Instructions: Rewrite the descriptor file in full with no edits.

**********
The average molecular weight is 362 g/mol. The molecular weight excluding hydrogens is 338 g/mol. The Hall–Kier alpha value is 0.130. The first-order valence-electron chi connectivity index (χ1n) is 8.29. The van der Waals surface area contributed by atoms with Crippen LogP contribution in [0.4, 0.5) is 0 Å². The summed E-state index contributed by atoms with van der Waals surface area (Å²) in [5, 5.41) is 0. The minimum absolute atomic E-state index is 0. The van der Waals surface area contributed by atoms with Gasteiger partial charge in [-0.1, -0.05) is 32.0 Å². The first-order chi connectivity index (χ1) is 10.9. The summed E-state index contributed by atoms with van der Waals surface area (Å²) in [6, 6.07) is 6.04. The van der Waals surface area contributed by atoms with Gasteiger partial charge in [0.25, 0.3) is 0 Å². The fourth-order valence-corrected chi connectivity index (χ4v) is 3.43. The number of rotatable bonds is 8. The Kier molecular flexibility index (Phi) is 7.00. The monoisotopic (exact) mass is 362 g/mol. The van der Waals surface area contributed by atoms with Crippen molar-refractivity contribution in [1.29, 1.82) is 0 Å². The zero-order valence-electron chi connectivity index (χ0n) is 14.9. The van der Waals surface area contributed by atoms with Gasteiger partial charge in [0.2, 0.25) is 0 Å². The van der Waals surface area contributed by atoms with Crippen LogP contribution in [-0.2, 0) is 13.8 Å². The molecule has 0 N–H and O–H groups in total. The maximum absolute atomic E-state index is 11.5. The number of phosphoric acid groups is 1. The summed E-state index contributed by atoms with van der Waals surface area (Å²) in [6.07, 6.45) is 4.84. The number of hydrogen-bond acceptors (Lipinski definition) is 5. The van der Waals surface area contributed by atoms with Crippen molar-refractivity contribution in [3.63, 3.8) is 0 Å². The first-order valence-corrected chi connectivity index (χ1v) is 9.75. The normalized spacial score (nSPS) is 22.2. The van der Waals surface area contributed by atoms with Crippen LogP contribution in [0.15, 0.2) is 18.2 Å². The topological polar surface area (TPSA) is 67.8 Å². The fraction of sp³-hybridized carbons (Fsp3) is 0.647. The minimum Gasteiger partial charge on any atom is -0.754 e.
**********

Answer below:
The average molecular weight is 362 g/mol. The molecular weight excluding hydrogens is 338 g/mol. The Hall–Kier alpha value is 0.130. The first-order valence-electron chi connectivity index (χ1n) is 8.29. The van der Waals surface area contributed by atoms with Crippen LogP contribution in [0.4, 0.5) is 0 Å². The summed E-state index contributed by atoms with van der Waals surface area (Å²) in [5, 5.41) is 0. The minimum absolute atomic E-state index is 0. The van der Waals surface area contributed by atoms with Gasteiger partial charge in [-0.1, -0.05) is 32.0 Å². The first-order chi connectivity index (χ1) is 10.9. The summed E-state index contributed by atoms with van der Waals surface area (Å²) in [6, 6.07) is 6.04. The van der Waals surface area contributed by atoms with Gasteiger partial charge in [0.25, 0.3) is 0 Å². The fourth-order valence-corrected chi connectivity index (χ4v) is 3.43. The number of rotatable bonds is 8. The Kier molecular flexibility index (Phi) is 7.00. The monoisotopic (exact) mass is 362 g/mol. The van der Waals surface area contributed by atoms with Crippen molar-refractivity contribution in [1.29, 1.82) is 0 Å². The zero-order valence-electron chi connectivity index (χ0n) is 14.9. The van der Waals surface area contributed by atoms with Gasteiger partial charge in [0.2, 0.25) is 0 Å². The van der Waals surface area contributed by atoms with Crippen LogP contribution in [-0.2, 0) is 13.8 Å². The molecule has 0 N–H and O–H groups in total. The maximum absolute atomic E-state index is 11.5. The number of phosphoric acid groups is 1. The summed E-state index contributed by atoms with van der Waals surface area (Å²) in [6.07, 6.45) is 4.84. The number of hydrogen-bond acceptors (Lipinski definition) is 5. The van der Waals surface area contributed by atoms with Crippen molar-refractivity contribution in [3.63, 3.8) is 0 Å². The first-order valence-corrected chi connectivity index (χ1v) is 9.75. The normalized spacial score (nSPS) is 22.2. The van der Waals surface area contributed by atoms with Crippen LogP contribution in [0.15, 0.2) is 18.2 Å². The topological polar surface area (TPSA) is 67.8 Å². The fraction of sp³-hybridized carbons (Fsp3) is 0.647. The minimum Gasteiger partial charge on any atom is -0.754 e.